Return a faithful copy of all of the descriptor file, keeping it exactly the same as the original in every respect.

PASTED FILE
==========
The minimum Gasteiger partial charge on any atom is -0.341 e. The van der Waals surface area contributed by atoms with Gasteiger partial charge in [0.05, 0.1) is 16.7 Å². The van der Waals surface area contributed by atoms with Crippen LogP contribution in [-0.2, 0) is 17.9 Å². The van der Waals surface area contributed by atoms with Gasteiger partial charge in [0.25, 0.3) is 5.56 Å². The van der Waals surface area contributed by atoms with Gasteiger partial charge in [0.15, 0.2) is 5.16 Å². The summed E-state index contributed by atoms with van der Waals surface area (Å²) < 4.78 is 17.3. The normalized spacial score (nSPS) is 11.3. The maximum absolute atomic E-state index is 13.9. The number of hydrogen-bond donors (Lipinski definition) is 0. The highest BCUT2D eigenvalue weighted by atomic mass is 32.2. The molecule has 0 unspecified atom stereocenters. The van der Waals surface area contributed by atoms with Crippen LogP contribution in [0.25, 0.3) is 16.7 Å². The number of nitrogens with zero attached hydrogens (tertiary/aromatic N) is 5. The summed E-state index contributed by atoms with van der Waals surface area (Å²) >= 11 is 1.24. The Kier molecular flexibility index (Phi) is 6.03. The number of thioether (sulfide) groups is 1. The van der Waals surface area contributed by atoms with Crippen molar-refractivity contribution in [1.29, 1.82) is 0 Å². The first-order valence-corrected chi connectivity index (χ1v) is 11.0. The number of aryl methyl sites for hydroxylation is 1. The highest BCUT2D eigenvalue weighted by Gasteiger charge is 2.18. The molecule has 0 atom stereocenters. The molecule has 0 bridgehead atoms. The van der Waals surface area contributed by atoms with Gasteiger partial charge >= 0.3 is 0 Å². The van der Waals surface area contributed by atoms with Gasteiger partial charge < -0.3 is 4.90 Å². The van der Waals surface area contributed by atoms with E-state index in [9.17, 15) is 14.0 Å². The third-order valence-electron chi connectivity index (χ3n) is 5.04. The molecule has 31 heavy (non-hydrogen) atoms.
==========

The minimum Gasteiger partial charge on any atom is -0.341 e. The van der Waals surface area contributed by atoms with Gasteiger partial charge in [0.05, 0.1) is 16.7 Å². The van der Waals surface area contributed by atoms with Crippen LogP contribution in [-0.2, 0) is 17.9 Å². The van der Waals surface area contributed by atoms with Gasteiger partial charge in [0.25, 0.3) is 5.56 Å². The van der Waals surface area contributed by atoms with Gasteiger partial charge in [0.15, 0.2) is 5.16 Å². The summed E-state index contributed by atoms with van der Waals surface area (Å²) < 4.78 is 17.3. The normalized spacial score (nSPS) is 11.3. The maximum absolute atomic E-state index is 13.9. The number of hydrogen-bond donors (Lipinski definition) is 0. The highest BCUT2D eigenvalue weighted by atomic mass is 32.2. The molecule has 0 unspecified atom stereocenters. The van der Waals surface area contributed by atoms with Crippen LogP contribution in [0.25, 0.3) is 16.7 Å². The number of nitrogens with zero attached hydrogens (tertiary/aromatic N) is 5. The summed E-state index contributed by atoms with van der Waals surface area (Å²) >= 11 is 1.24. The Kier molecular flexibility index (Phi) is 6.03. The number of thioether (sulfide) groups is 1. The van der Waals surface area contributed by atoms with Crippen molar-refractivity contribution in [1.29, 1.82) is 0 Å². The first-order valence-corrected chi connectivity index (χ1v) is 11.0. The number of aryl methyl sites for hydroxylation is 1. The highest BCUT2D eigenvalue weighted by Gasteiger charge is 2.18. The molecule has 0 atom stereocenters. The molecule has 0 bridgehead atoms. The van der Waals surface area contributed by atoms with Gasteiger partial charge >= 0.3 is 0 Å². The van der Waals surface area contributed by atoms with Gasteiger partial charge < -0.3 is 4.90 Å². The van der Waals surface area contributed by atoms with E-state index in [9.17, 15) is 14.0 Å². The third-order valence-electron chi connectivity index (χ3n) is 5.04. The molecule has 31 heavy (non-hydrogen) atoms.